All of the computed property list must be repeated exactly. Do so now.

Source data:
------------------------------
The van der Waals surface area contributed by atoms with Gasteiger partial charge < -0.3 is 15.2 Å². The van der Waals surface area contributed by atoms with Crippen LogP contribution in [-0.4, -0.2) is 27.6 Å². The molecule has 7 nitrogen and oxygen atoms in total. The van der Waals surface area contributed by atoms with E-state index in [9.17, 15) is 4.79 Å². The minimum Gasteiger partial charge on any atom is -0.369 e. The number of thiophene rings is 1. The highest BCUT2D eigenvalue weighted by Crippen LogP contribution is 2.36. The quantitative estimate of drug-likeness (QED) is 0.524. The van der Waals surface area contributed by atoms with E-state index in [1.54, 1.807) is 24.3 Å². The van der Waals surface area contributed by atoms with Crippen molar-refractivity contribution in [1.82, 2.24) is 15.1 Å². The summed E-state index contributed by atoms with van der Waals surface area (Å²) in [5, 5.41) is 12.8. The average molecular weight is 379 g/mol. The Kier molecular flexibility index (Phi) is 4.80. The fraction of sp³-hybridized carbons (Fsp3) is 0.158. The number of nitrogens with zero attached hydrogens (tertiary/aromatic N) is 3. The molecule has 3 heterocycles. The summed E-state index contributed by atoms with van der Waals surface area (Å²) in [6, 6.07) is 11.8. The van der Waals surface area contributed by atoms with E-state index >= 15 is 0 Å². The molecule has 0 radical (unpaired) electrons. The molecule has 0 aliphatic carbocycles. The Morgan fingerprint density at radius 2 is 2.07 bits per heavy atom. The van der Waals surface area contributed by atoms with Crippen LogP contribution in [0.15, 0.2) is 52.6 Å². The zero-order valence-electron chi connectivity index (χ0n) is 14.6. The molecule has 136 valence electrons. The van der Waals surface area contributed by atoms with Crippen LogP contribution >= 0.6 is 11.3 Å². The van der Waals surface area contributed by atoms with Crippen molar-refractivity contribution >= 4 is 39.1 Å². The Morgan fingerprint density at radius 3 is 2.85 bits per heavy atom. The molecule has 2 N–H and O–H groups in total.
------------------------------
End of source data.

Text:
The van der Waals surface area contributed by atoms with Gasteiger partial charge < -0.3 is 15.2 Å². The van der Waals surface area contributed by atoms with Crippen LogP contribution in [-0.4, -0.2) is 27.6 Å². The molecule has 7 nitrogen and oxygen atoms in total. The van der Waals surface area contributed by atoms with E-state index in [9.17, 15) is 4.79 Å². The minimum Gasteiger partial charge on any atom is -0.369 e. The number of thiophene rings is 1. The highest BCUT2D eigenvalue weighted by Crippen LogP contribution is 2.36. The quantitative estimate of drug-likeness (QED) is 0.524. The van der Waals surface area contributed by atoms with E-state index in [1.54, 1.807) is 24.3 Å². The van der Waals surface area contributed by atoms with Crippen molar-refractivity contribution in [1.82, 2.24) is 15.1 Å². The summed E-state index contributed by atoms with van der Waals surface area (Å²) in [5, 5.41) is 12.8. The average molecular weight is 379 g/mol. The Kier molecular flexibility index (Phi) is 4.80. The fraction of sp³-hybridized carbons (Fsp3) is 0.158. The number of nitrogens with zero attached hydrogens (tertiary/aromatic N) is 3. The molecule has 3 heterocycles. The summed E-state index contributed by atoms with van der Waals surface area (Å²) in [6, 6.07) is 11.8. The van der Waals surface area contributed by atoms with E-state index >= 15 is 0 Å². The molecule has 0 radical (unpaired) electrons. The molecule has 0 aliphatic carbocycles. The Morgan fingerprint density at radius 2 is 2.07 bits per heavy atom. The van der Waals surface area contributed by atoms with Crippen LogP contribution in [0.15, 0.2) is 52.6 Å². The zero-order valence-electron chi connectivity index (χ0n) is 14.6. The molecule has 136 valence electrons. The van der Waals surface area contributed by atoms with Crippen LogP contribution >= 0.6 is 11.3 Å². The van der Waals surface area contributed by atoms with Crippen molar-refractivity contribution >= 4 is 39.1 Å². The Morgan fingerprint density at radius 3 is 2.85 bits per heavy atom. The molecule has 2 N–H and O–H groups in total.